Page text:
operating temperature and reaction time. The
impact of changing temperature on yield depends
upon the reaction time.
19
22 Factorial Example Main Effect
Objective two factor experiment focusing on the
impact of hardness and lubrication on process
yield (). Main Effects Effect of Hardness (A)
average change in response (yield) as hardness
goes from a low to high level. Effect of
Lubrication (B) average change in response
(yield) as lubrication goes from a low to high
level.
20
22 Factorial Example
Main Effects Main Effect of A A
(3040)/2 (1020)/2 20 Main Effect of B
B (2040)/2 (1030)/2 10 Interaction AB
AB (4010)/2 (3020)/2 0
Notice the effect of A is the same no matter
what the level of B. This indicates there is no
interaction effect.
21
Plot of Effects Main Effect
Parallel lines indicate the absence of an
interaction effect Effect of hardness on yield is
the same regardless of whether clean or dirty lub
is used.
22
22 DOE Example - Interaction
Changed response from 40, notice impact on
effects calculation and effects plot.
23
Plot of Effects - Interaction
50
40
Yield
Lub low
30
20
10
Lub high
low Hardness
High Hardness
Intersecting lines indicate an interactive
effect. Effect of hardness on yield depends on
whether you are using clean or dirty lub.
24
Myths Small Motor Plant
  • Our new rpm/amps tester provides us with a
    reliable evaluation of product performance.
  • Use a special calibrated rubber hammer to
    reduce shaft TIR.
  • Current Method of aligning commutator, while not
    perfect, is adequate.
  • Reason for the 40 failure rate must be in the
    ancient heat treating process. We cant solve the
    problem, because the company is unwilling to
    invest. Catalogue Engineer (Shigeo Shingo)

25
Myths Busted Small Motor Plant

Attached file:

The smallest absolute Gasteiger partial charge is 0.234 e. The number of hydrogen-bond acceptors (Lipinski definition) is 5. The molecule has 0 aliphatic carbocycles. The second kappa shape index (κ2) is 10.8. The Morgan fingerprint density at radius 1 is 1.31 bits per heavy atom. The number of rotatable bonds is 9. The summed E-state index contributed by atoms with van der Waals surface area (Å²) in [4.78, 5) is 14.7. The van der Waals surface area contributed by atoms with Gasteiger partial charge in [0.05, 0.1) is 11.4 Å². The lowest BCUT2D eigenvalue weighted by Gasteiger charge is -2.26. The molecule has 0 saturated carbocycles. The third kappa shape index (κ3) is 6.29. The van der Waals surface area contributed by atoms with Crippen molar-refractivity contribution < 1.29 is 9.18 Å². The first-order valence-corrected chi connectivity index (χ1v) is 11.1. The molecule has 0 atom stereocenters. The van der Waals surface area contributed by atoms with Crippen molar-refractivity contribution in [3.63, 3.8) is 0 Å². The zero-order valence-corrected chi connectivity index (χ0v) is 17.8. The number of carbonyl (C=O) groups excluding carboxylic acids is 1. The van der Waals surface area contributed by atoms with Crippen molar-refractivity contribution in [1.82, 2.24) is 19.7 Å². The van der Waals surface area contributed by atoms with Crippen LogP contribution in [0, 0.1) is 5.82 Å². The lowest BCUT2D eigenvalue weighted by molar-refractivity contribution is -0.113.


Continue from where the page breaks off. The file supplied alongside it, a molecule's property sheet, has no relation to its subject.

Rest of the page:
• Exposed by
  • Measurement System Analysis
  • Cyclical error found which takes up 50 of
    tolerance
  • Design of Experiment on the Shop Floor 23
    factorial 40 runs (1 day)
  • Rubber Hammer process not capable
  • Tested new alignment method verses old method
  • Resulted in
  • Reducing defect rate from 40 to 0
  • 500K per year in savings

26
Myths Acme Tube Pipe
  • Any combination of plugs and dies from the tool
    crib will work.
  • A high degree of variation in tube eccentricity
    at the press is inherent.
  • We need to better train our operators and
    maintenance personnel to repair breakers
    quicker.

27
Busted Acme Tool Tube
  • Exposed by
  • Design of Experiment on the Shop Floor
    factorial (2 day)
  • Lub ID critical
  • Match correct plug and die
  • Standardized work and 5S in tool crib
  • Resulted in
  • Reducing breaker rate from 12 to 5
  • 2,700,000 per year in savings

28
Catapult Dynamics
Producing our nations next generation of missile
defense systems!
CTQ Range Target 75 Specification /-
1
29
Catapult Factory
  • Use 6 Sigma Problem Solving Approach
  • DMAIC
  • Objective reduce process variation and center on
    target (75 inch).
  • Plant Resources
  • Personnel 3 operators, 1 inspector, 1 Recorder
  • Equipment ping pong balls, tape measure, pad,
    pen.

30
Myth or Truth?Catapult Dynamics
  • Variation caused by repeated use of the rubber
    band is unavoidable.
  • Production task is quite simple and should be
    automated.
  • Poorly skilled and unmotivated workforce
  • If the company really cared about quality they
    would invest in a new highly automated CNC
    catapult.
  • Testing can best be done when only factor is
    changed at a time. .

31
Design of Experiments
  • Select two key factors
  • each factor at 2 levels.
  • Replicate the experiment
  • 8 runs are required which ones?
  • Randomize the trails (why?)
  • Analyze the results (i.e., plot the data)
  • Make recommendations for standard work within the
    process.

32
Plot of Effects - Interaction
50
Factor B high
40
Response
30
20
Factor B low
10
low Factor A
High Factor A
The effect of Factor A on distance depends upon
the level of factor B.
33
Plot of Effects Main Effects
50
40
Response
Factor B low
30
20
Factor B high
10
low Factor A
High Factor A
The effect of Factor A on distance does not
depend upon the level of factor B.
34
Plot of Effects
90
Factor B low
80
Response
70
60
Factor B high
50
Low Factor A
High Factor A
35
Key Take-a-Way
  • Catapult Dynamics

36
Myth You must hire a pointed head statistician
to use Six Sigma
Busted !